Winston Churchill once famously quipped, “I never worry about action, but only inaction.” Churchill, however, may have been an exception to the rule, with psychological research suggesting that people are more concerned about the consequences of actions than inactions. During the so-called “action-effect”, first reported by Kahneman and Tversky (1982), people regret an action leading to a bad outcome more than they do an inaction leading to the same bad outcome
In the current study, Yeung and Feldman (2022) propose a wide-ranging meta-analysis to characterise evidence for the action-effect, focusing in particular on emotions and counterfactual thoughts – that is, mental representations of alternative decisions (or “what if” thoughts). Consistent with the expected consequences of the action-effect on emotion, they predict that action will be associated with stronger negative emotions than inaction (when outcomes are negative), and with stronger positive emotions than inaction (when outcomes are positive). The authors also expect action to be associated with a greater abundance of counterfactual thought compared to inaction.
In addition to examining the overall reliability of the action-effect (plus a range of exploratory questions), the study will also examine the extent to which the action-effect is moderated by temporal distance (with more recent events or behaviours predicted to associated with a stronger action effect), the type of study design, prior outcomes and social norms, the specificity (vs. generality) of the prior event, and whether the study employed a hypothetical scenario or a real-life event.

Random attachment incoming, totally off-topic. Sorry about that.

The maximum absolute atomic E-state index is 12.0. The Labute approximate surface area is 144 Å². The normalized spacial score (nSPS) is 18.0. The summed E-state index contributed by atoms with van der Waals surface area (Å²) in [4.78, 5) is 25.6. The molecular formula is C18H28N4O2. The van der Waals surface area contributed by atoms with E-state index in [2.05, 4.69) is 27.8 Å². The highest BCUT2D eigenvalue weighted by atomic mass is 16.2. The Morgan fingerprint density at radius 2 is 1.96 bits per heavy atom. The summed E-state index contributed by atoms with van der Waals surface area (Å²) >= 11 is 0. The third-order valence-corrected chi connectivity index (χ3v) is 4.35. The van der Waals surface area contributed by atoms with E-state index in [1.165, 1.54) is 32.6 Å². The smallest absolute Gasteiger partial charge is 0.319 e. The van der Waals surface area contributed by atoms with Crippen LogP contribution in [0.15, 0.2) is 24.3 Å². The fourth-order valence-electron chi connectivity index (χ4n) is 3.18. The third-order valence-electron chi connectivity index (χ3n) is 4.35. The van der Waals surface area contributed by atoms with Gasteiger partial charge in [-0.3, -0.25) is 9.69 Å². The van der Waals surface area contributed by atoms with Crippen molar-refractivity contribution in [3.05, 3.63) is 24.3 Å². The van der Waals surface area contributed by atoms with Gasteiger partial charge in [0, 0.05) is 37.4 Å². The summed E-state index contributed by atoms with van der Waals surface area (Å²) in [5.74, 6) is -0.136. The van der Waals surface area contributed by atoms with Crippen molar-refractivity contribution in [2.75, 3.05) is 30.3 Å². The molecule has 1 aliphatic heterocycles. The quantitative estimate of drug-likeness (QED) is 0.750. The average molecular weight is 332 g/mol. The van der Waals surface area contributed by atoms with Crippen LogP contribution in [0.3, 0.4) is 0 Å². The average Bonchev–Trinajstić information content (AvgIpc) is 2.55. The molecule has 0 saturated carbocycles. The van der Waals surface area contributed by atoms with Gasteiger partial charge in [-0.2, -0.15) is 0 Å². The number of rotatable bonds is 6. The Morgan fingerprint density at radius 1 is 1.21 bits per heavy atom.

The Stage 1 manuscript was evaluated over two rounds of in-depth review. Based on detailed responses to the reviewers' comments, the recommender judged that the manuscript met the Stage 1 criteria and awarded in-principle acceptance (IPA).
URL to the preregistered Stage 1 protocol: https://osf.io/4pvs6
Level of bias control achieved: Level 2. At least some data/evidence that will be used to answer the research question has been accessed and partially observed by the authors, but the authors certify that they have not yet observed the key variables within the data that will be used to answer the research question
List of eligible PCI RR-friendly journals:
1. Kahneman, D., & Tversky, A. (1982). The psychology of preferences. Scientific American, 246(1), 160-173. https://doi.org/10.1038/scientificamerican0182-160
2. Yeung, S. K. & Feldman, G. (2022). Action-Inaction Asymmetries in Emotions and Counterfactual Thoughts: Meta-Analysis of the Action Effect, in principle acceptance of Version 3 by Peer Community in Registered Reports. https://osf.io/4pvs6
DOI or URL of the report: https://osf.io/tpbaw
Version of the report: v2
The three reviewers from the previous round kindly returned to evaluate your revised submission, and I'm happy to report that all are broadly positive. There remain some minor matters to resolve concerning the potential inclusion of sensitivity analyses, details of analysis plans regarding moderators, and clarification of assumptions. These should be straightforward to address in a final Stage 1 revision.